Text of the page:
In addition to being aware to Whom we are praying, we need to be aware—and understand—what we are saying. Therefore, a good translation from Hebrew is a must. It is impossible to have the proper intention, if we don’t know the meaning of the words, which we should take care to pronounce audibly (at least to ourselves) and precisely, no matter which language we use.

Giving charity to the poor before prayer is another Talmudic suggestion (in Tractate Bava Basra 10a) for focusing intention.  The act of giving to another in need allows us to go beyond our ego-based reality, expand our horizon and open ourselves to experience that everything is connected with Hashem.

Prayer as a gift

Prayer is the Creator’s gift to man. It gives us the opportunity to stand in front of the Creator of the universe and converse. Prayer offers us, who are finite, the amazing opportunity to communicate with the Infinite—to talk and express our feelings, needs and desires in front of the Creator.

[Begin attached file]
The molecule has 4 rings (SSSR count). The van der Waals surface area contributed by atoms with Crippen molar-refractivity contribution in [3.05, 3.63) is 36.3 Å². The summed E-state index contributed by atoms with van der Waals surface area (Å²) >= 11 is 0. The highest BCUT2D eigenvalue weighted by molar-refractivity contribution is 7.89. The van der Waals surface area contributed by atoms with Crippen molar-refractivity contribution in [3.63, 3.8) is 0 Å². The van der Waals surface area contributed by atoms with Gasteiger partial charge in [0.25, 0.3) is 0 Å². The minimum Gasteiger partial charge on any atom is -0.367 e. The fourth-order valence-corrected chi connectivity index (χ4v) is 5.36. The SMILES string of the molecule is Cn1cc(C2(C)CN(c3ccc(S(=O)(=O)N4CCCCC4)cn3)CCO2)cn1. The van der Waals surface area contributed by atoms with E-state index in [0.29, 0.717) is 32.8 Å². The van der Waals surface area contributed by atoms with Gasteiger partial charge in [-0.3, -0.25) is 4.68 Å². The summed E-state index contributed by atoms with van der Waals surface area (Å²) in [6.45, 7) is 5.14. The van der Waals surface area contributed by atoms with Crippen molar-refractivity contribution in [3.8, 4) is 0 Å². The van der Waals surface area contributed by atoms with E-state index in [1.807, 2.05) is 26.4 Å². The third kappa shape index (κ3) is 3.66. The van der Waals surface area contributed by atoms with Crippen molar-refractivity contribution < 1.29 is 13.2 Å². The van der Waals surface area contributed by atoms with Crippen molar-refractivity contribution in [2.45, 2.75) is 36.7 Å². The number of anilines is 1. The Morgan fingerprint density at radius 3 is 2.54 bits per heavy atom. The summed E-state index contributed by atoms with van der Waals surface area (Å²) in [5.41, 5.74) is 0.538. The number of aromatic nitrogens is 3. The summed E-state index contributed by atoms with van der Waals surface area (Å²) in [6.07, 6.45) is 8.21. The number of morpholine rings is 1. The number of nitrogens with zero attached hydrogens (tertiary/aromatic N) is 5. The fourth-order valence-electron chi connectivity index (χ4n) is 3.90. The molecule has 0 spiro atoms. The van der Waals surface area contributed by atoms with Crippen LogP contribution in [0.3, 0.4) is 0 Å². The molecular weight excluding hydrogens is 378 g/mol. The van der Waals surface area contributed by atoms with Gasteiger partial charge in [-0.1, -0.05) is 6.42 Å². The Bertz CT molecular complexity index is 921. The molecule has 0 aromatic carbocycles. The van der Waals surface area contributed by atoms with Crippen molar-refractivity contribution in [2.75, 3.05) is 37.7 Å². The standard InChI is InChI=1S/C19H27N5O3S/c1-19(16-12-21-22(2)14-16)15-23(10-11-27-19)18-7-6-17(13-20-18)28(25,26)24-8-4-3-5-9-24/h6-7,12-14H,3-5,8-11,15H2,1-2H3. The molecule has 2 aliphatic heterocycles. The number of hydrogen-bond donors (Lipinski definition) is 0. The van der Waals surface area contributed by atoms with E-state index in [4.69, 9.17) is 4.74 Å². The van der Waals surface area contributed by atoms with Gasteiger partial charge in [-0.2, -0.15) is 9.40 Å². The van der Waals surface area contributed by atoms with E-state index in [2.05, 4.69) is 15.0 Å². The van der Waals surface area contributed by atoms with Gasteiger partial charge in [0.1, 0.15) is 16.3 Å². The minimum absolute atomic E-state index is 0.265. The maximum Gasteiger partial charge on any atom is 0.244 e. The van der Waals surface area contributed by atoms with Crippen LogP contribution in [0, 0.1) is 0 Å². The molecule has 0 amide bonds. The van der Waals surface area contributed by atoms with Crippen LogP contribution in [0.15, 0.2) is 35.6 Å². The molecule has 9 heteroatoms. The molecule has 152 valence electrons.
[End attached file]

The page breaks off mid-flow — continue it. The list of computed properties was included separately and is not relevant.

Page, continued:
Prayer is the Creator’s gift to man. It gives us the opportunity to stand in front of the Creator of the universe and converse. Prayer offers us, who are finite, the amazing opportunity to communicate with the Infinite—to talk and express our feelings, needs and desires in front of the Creator.

In Hebrew the word for prayer is tefilah—suggesting that prayer is an act of tofel, of “connecting and joining.” (Unkalut. Bereishis 30:8) When we pray, we reach out, go beyond ourselves, beyond the immediate, and connect with the Source of all life.

Prayer is the greatest gift of all, as it is allows us to lift ourselves out of the trivialities of our life, to abandon over-indulgence and materialistic gain and become spiritually elevated. A Chassidic parable explains this well: